Where will we work?

To create a regenerative aquaponics farm in the way we would like, one that will serve all of the other parts of the plan, one that is there for the community and helps real depth of change, we need security.

We need to know that our work will survive far beyond us, will be there for the peoples that come after us, that the community will be there for the peoples to come.

 The last page is about being able to buy some land to put into trust to keep safe. So the trees we plant will provide oxygen, shade, food, and grow to reach their full potential. 

The aim is to do this as a community benefit society, offering a democratic share offer – one member, one vote.  There will be a management committee, to make sure everyone’s voice is heard. And as we aim to provide space for children, we will also run a children’s management committee so the children can be heard.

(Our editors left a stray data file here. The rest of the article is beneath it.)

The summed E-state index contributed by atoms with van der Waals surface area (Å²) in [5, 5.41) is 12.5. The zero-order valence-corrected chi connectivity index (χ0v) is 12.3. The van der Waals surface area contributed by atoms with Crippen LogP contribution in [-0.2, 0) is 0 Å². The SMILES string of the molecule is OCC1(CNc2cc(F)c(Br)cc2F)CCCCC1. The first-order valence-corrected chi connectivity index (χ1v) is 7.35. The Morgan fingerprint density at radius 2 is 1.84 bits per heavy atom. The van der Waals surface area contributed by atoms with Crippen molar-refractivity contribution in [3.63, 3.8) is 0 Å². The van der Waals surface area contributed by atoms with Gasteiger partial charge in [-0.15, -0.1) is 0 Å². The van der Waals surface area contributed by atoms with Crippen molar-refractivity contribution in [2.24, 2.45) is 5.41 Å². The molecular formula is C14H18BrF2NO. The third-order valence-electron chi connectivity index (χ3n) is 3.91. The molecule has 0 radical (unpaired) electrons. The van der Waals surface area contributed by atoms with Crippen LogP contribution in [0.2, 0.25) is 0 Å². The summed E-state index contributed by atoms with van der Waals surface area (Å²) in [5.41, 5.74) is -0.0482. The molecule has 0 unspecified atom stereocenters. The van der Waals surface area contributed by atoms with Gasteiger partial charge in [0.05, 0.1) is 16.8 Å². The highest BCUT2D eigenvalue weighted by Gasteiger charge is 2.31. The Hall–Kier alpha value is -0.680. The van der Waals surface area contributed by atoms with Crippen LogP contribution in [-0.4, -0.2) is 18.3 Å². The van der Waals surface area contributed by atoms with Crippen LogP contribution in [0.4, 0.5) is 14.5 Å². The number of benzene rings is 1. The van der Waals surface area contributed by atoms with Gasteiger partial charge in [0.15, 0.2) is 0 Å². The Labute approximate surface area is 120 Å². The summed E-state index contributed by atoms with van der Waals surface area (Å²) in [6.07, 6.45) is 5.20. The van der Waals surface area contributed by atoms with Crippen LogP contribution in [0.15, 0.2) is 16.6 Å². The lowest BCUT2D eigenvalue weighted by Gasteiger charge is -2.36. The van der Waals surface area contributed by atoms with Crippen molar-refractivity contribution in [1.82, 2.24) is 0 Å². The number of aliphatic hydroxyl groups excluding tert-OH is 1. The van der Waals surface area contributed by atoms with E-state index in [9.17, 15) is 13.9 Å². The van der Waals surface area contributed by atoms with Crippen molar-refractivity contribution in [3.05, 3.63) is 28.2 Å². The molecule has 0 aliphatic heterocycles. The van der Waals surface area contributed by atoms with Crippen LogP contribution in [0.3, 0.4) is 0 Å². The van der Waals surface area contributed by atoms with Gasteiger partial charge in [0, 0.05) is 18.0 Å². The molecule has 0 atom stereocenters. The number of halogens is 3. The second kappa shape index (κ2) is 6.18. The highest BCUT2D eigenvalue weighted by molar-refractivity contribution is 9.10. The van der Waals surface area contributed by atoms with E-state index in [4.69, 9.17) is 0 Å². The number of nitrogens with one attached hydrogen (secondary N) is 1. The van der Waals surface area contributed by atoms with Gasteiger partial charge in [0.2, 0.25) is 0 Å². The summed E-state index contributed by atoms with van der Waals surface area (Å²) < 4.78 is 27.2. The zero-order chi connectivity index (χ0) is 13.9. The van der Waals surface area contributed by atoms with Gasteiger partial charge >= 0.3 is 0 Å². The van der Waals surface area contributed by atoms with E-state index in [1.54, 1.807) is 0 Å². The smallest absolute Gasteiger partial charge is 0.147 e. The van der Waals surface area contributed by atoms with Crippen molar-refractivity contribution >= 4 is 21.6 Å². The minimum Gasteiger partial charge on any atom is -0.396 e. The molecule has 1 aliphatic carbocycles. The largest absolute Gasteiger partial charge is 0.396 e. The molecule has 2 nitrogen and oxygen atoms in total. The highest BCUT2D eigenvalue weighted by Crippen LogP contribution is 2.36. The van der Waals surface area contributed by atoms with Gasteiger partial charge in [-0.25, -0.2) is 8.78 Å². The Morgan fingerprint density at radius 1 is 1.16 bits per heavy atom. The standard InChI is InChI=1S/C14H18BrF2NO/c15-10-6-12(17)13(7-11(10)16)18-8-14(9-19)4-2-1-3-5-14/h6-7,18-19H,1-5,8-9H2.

We would welcome ideas and conversations about land / farms that are available. We would love to stay in the Forest, our friends are here, and there isn’t anything else similar for a long way. But land is very expensive here,  if we have to move we are open to it, but then the locals here would miss out again.

I really hope you are inspired to join us, if you haven’t already please fill in our survey, if you want to hear more, especially when we launch the share offer do fill in your email. 

 We need somewhere to act as a demonstration model of the hows.  

And that is what this series of posts are about.  

Sharing our working ethos, so you can understand the why, to inspire you to be part of that journey. 

This picture is the last two  pages of our working ethos, where?  – you can read the rest on our website ( open source development of the website brings community to work together ) www.newforestaquaponics.com